According to the FCA’s review on the impact of the Retail Distribution Review (RDR) and the Financial Advice Market Review (FAMR) financial adviser numbers have risen by 1,400 (4%) since 2012.
The review also revealed that 8% (4.1m) of all UK adults received financial advice over the past 12 months, an increase from the 6% (3.1m) seen in 2017. Adviser numbers rose from 35,000 in 2012 to 36,400 in 2019 (4% increase)
Keith Richards, chief executive of the 40,000-member Personal Finance Society, said: “‘It is encouraging to see the number of advisers increasing gradually but, as the FCA has stated, it still has further to go.
“In contrast the reducing number of regulated firms is a concern and combined with the increasing financial strain, constraints and risk caused by a hardening PII (Professional Indemnity Insurance) market and unsustainable increases in regulatory costs.
“Despite the Financial Advice Market Review and Retail Distribution Review there still simply aren’t enough financial advisers available to provide financial advice to all those who would benefit from receiving it, increasingly leaving the public to fend for themselves or become victims to scams.
“We must remember that the retail advice sector is still rebuilding after many banks pulled out of the retail advice market in the wake of the Retail Distribution Review and that the introduction of Pension Freedoms has increased the need for financial advice exponentially for people aged over 50.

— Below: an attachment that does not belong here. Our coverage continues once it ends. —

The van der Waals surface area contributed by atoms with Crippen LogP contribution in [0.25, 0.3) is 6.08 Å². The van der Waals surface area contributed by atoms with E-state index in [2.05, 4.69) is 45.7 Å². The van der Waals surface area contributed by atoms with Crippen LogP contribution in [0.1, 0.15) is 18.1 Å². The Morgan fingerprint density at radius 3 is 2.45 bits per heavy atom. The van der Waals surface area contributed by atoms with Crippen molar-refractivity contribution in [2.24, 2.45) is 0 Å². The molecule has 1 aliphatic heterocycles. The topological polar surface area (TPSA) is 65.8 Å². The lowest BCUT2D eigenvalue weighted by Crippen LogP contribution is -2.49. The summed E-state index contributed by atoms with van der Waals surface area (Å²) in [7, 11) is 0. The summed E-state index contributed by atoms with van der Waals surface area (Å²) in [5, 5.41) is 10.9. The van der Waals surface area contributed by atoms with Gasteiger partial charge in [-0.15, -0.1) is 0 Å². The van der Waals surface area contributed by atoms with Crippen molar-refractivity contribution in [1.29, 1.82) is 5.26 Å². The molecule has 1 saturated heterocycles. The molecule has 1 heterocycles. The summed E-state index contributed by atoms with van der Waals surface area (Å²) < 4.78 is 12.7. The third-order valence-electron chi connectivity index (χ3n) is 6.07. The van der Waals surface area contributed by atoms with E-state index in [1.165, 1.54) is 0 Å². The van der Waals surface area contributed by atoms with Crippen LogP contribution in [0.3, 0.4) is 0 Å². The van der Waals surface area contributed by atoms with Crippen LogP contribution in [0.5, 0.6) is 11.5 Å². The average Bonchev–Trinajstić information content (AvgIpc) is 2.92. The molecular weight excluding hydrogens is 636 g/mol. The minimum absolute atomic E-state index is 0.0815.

“One key area to address is the volatility of compensation costs borne by firms in the advice sector, and this can only be addressed by primary legislation, which is beyond the FCA’s scope. As a result, we need a clear lead from government about the future of financial advice – the FCA can’t be expected to deliver the objectives of the Financial Advice Market Review on its own.”
The PFS today released the findings of a poll of 94 financial advisers with regulatory permission to advise on pension transfers.
The survey revealed that the cost of their professional indemnity insurance cover has increased for almost 95% of financial advisers qualified to advise on pension transfers.
Almost four out of 10 financial advisers said the cost of their professional indemnity insurance premiums had increased by between 20% and 50% on the amount they paid a year ago, while 36% stated the price they pay for cover had soared by more than 50%.
Half of the financial advisers polled in October by the Personal Finance Society said they had to pass the increased cost of professional indemnity insurance premiums on to their clients.
Mr Richards said the current method of funding consumer compensation was “unsustainable.” He repeated his call for government intervention and a levy on funds under management to fund compensation costs.